Getting frank about fertility

"In our day we all just went on by accident," is how Kath describes family planning of yesteryear. Her kitchen table is well polished, her home welcoming and warm. She's older than me - I imagine grandkids playing at her feet, running around her country kitchen - and she's happy to brew tea for us and chat. "We didn't really have to make a decision," she says.

I'm imagining a time when young women could go out into the world with a kind of "que sera sera" (what will be will be) wistfulness, and still somehow end up a mother of four. But now having children is much more of an "opt into" than an "opt out of" thing. Accessibility to contraception, delayed marriage, women's participation in the workforce - and many couples rely on that double income - mean that for children to be born, decisions need to be made.

As a 32 year old woman, you'd think I would have a clue, or a biological clock, or at least a plan. Maybe I'm atypical, but I haven't thought too much about it. "What's that about?" Kath quizzes me. She has a point. When it comes to my career, study, interests and travel, I am able to plan and plot with clarity, energy and enthusiasm, while for my partner and I, having children remains a fairly sketchy dream. It's for someday, or when the time's right, or maybe never.

Then I meet Caroline. She's 35 and has just been diagnosed with cervical cancer (the sneaky kind that resists even pap smear detection). With treatment she can survive the cancer, but it's almost certain that she will never be able to have children.

Caroline is spirited and attractive, a pillar of strength, with blonde hair and flushed cheeks. "I didn't know if I wanted kids," she tells me. "I have a boyfriend, but I've never been married - I hadn't even been mentally gearing up to consider the idea. There's social pressure to have kids, but I never thought it was a 'be all and end all' issue."

Many women fear their own fertility, says Kath. They think, "I'll worry about all this when I'm 35." But according to Kath, reproductive health should be an ongoing concern, something to think about years before we actually have children. "Women have got to be more streetwise," she says, explaining the vigilance needed in detecting and treating conditions like endometriosis, polycystic fibrosis and chlamydia, all of which can lead to infertility.

From contra-ception to conception

Fertility experts like Ann Vlass (who works as a fertility specialist at natural fertility clinic Helping Nature Heal) and Jane Bennett say reproductive health is all that and more. Even when all the equipment is working, there is still unexplained infertility. It's a subtle thing, which, in their view, can be addressed through healing the mind/body divide. "When you think about it, for most of adult life women treat their reproductive ability as a burden. We take the Pill religiously, then suddenly at 34.5 years of age, we want to conceive and get in touch with our fertility. We expect it to all flow when it's been repressed for 20 years," says Jane.

"We spend too much time on contra-ception. We almost need retraining to accept the idea of conception," suggests Ann.

I remember sex education at high school. It was a defensive kind of learning, its focus on how to avoid pregnancy and disease. It's heartening to know Jane runs workshops for schoolgirls to help them at least acknowledge positively their ability to create life. "It's a gift, this awesome capacity that we have," she says.

GPs are also looking at how sexual education can affirm fertility, helping young people see it as a miracle rather than fear it as a danger and burden. "Positive family planning is when, in consultations, doctors discuss with patients their long term plans for a family, encouraging young women to think about it earlier," says Jane. The Family Support Act, too, recognises the need to better educate young people about fertility.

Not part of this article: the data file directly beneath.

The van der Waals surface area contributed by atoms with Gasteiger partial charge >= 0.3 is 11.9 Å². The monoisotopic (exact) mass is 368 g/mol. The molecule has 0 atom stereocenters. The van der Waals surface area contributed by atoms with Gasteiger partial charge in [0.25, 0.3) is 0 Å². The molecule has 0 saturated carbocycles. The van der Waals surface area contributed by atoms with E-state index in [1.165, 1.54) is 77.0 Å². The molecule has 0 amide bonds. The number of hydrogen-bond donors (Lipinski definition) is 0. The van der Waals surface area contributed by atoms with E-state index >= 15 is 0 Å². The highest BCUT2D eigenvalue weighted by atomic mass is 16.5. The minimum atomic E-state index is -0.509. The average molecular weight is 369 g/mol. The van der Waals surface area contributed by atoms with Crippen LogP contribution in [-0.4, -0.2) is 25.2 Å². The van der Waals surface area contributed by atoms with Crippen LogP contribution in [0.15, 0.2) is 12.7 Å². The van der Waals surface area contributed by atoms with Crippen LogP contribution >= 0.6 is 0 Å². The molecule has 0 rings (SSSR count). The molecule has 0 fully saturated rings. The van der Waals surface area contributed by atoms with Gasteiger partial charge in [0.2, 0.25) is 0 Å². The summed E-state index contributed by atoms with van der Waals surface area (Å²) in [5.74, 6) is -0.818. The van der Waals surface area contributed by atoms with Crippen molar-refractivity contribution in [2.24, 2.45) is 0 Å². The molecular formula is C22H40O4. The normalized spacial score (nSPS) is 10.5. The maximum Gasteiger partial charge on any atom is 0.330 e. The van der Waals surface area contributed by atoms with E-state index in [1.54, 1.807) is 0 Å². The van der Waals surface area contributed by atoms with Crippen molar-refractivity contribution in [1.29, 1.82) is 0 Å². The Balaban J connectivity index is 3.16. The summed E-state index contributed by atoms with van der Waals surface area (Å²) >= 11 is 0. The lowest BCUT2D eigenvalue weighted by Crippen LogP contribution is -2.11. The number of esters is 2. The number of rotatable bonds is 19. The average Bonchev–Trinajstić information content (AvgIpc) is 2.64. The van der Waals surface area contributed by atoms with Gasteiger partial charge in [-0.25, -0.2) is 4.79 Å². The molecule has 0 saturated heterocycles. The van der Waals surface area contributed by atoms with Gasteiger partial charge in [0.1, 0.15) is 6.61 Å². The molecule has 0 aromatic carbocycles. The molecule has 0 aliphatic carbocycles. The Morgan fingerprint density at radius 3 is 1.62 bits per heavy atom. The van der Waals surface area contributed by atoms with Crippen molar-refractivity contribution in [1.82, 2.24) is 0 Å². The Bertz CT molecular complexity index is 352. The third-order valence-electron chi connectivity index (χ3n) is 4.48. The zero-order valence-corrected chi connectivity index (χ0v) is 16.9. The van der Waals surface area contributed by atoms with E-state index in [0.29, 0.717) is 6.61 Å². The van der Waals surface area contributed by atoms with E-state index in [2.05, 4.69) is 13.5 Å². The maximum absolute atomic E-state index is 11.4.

Hopefully, new approaches to family planning will help young people be grounded in their bodies, and more proactive about what they want.

Now that Caroline cannot have children, she says she does feel a loss. But with a thriving career underway it's not an overwhelming loss: "I also have lots of friends in a similar state - they don't want to leave it too late, but they don't yet have the right partner - that's a different kind of infertility."

"There will be many who will remain childless," says Angela. "Some are ignorant of the fact they will run out of time for babies, but I also know there are plenty of women in their early to mid thirties who would love to be pregnant but can't find a committed bloke."

Despite all obstacles, babies are still made. Many wouldn't be here today if it weren't for contraception failures and other such mysteries. Fertility experts come to know the "magical elements" well. They see couples do all the right things and still not conceive. On the other hand, for all the information and technologies we have at hand, about one in two pregnancies is unplanned (in Australia 64 per cent of these are contraception failures). Other couples "go through three or four IVF cycles then spontaneously conceive on their own. There's a lot we don't understand about this stuff," Angela admits.

Fertility experts just work as best as they can with the subtleties and secrets of the body. They learn to respect fertility for what it is: a complex dance of timing, conscious decision making and general health, all mixed up in the energetics of our relationships and that dynamic, internal pharmacy of hormones and hormonal surges. In the end, there must be a portion of self flattery in any control we assume to have. Maybe, in approaching the mystery, a little bit of "que sera sera" isn't so foolish after all.

References

1. Australian Clearing House for Youth Studies

http://www.acys.info/youth_facts_and_stats/pregnancy__and__parenthood/2007_and_earlier/2004-2006

2. Campbell, Ian. "Scientists warn that biological clock affects male fertility" The Guardian, July 7 2008. http://www.guardian.co.uk/society/2008/jul/07/health.children

3. Assisted reproduction technology in Australia and New Zealand 2006 Report http://www.aihw.gov.au/publications/per/artiaanz06/artiaanz06.pdf